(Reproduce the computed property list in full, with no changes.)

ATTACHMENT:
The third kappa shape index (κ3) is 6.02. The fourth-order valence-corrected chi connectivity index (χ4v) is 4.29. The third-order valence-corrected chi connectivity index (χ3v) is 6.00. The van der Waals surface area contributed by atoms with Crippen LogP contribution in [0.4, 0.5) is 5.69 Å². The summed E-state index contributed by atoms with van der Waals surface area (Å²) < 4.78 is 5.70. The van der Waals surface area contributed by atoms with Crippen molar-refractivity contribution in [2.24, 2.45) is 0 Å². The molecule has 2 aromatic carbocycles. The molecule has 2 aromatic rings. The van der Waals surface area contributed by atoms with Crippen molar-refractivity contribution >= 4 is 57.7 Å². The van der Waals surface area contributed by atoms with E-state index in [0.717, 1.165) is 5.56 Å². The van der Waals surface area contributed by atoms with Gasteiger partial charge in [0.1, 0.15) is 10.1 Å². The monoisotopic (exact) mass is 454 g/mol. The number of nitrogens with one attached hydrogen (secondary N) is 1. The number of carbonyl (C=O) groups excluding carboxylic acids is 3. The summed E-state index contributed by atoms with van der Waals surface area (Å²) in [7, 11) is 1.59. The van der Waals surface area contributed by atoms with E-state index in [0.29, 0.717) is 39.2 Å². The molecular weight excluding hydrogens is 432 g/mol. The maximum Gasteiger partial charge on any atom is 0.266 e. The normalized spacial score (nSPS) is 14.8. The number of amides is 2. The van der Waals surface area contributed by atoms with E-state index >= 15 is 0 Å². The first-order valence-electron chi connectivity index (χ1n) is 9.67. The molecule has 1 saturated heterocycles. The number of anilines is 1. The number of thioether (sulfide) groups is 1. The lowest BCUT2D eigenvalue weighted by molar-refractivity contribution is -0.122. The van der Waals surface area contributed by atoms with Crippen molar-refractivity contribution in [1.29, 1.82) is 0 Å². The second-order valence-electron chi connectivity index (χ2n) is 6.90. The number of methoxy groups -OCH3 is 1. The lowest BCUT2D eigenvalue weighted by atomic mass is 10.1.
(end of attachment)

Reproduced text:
The third kappa shape index (κ3) is 6.02. The fourth-order valence-corrected chi connectivity index (χ4v) is 4.29. The third-order valence-corrected chi connectivity index (χ3v) is 6.00. The van der Waals surface area contributed by atoms with Crippen LogP contribution in [0.4, 0.5) is 5.69 Å². The summed E-state index contributed by atoms with van der Waals surface area (Å²) < 4.78 is 5.70. The van der Waals surface area contributed by atoms with Crippen molar-refractivity contribution in [2.24, 2.45) is 0 Å². The molecule has 2 aromatic carbocycles. The molecule has 2 aromatic rings. The van der Waals surface area contributed by atoms with Crippen molar-refractivity contribution >= 4 is 57.7 Å². The van der Waals surface area contributed by atoms with E-state index in [0.717, 1.165) is 5.56 Å². The van der Waals surface area contributed by atoms with Gasteiger partial charge in [0.1, 0.15) is 10.1 Å². The monoisotopic (exact) mass is 454 g/mol. The number of nitrogens with one attached hydrogen (secondary N) is 1. The number of carbonyl (C=O) groups excluding carboxylic acids is 3. The summed E-state index contributed by atoms with van der Waals surface area (Å²) in [7, 11) is 1.59. The van der Waals surface area contributed by atoms with E-state index in [0.29, 0.717) is 39.2 Å². The molecular weight excluding hydrogens is 432 g/mol. The maximum Gasteiger partial charge on any atom is 0.266 e. The normalized spacial score (nSPS) is 14.8. The number of amides is 2. The van der Waals surface area contributed by atoms with E-state index >= 15 is 0 Å². The first-order valence-electron chi connectivity index (χ1n) is 9.67. The molecule has 1 saturated heterocycles. The number of anilines is 1. The number of thioether (sulfide) groups is 1. The lowest BCUT2D eigenvalue weighted by molar-refractivity contribution is -0.122. The van der Waals surface area contributed by atoms with Crippen molar-refractivity contribution in [1.29, 1.82) is 0 Å². The second-order valence-electron chi connectivity index (χ2n) is 6.90. The number of methoxy groups -OCH3 is 1. The lowest BCUT2D eigenvalue weighted by atomic mass is 10.1.